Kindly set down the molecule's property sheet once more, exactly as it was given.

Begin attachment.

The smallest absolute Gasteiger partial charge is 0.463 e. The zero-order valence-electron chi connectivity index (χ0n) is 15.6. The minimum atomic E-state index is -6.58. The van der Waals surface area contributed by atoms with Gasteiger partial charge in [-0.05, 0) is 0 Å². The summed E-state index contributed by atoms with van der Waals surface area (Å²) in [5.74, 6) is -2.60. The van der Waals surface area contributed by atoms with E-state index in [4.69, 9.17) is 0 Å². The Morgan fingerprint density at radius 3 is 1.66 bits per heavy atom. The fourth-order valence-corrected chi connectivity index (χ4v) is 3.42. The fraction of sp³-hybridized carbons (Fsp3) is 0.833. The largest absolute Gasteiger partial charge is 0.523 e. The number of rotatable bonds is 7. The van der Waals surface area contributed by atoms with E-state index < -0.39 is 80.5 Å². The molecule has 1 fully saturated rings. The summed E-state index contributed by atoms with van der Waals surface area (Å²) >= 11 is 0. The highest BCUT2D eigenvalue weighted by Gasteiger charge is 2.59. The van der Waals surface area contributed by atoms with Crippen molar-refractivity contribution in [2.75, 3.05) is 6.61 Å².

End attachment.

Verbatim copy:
The smallest absolute Gasteiger partial charge is 0.463 e. The zero-order valence-electron chi connectivity index (χ0n) is 15.6. The minimum atomic E-state index is -6.58. The van der Waals surface area contributed by atoms with Gasteiger partial charge in [-0.05, 0) is 0 Å². The summed E-state index contributed by atoms with van der Waals surface area (Å²) in [5.74, 6) is -2.60. The van der Waals surface area contributed by atoms with E-state index in [4.69, 9.17) is 0 Å². The Morgan fingerprint density at radius 3 is 1.66 bits per heavy atom. The fourth-order valence-corrected chi connectivity index (χ4v) is 3.42. The fraction of sp³-hybridized carbons (Fsp3) is 0.833. The largest absolute Gasteiger partial charge is 0.523 e. The number of rotatable bonds is 7. The van der Waals surface area contributed by atoms with E-state index < -0.39 is 80.5 Å². The molecule has 1 fully saturated rings. The summed E-state index contributed by atoms with van der Waals surface area (Å²) >= 11 is 0. The highest BCUT2D eigenvalue weighted by Gasteiger charge is 2.59. The van der Waals surface area contributed by atoms with Crippen molar-refractivity contribution in [2.75, 3.05) is 6.61 Å².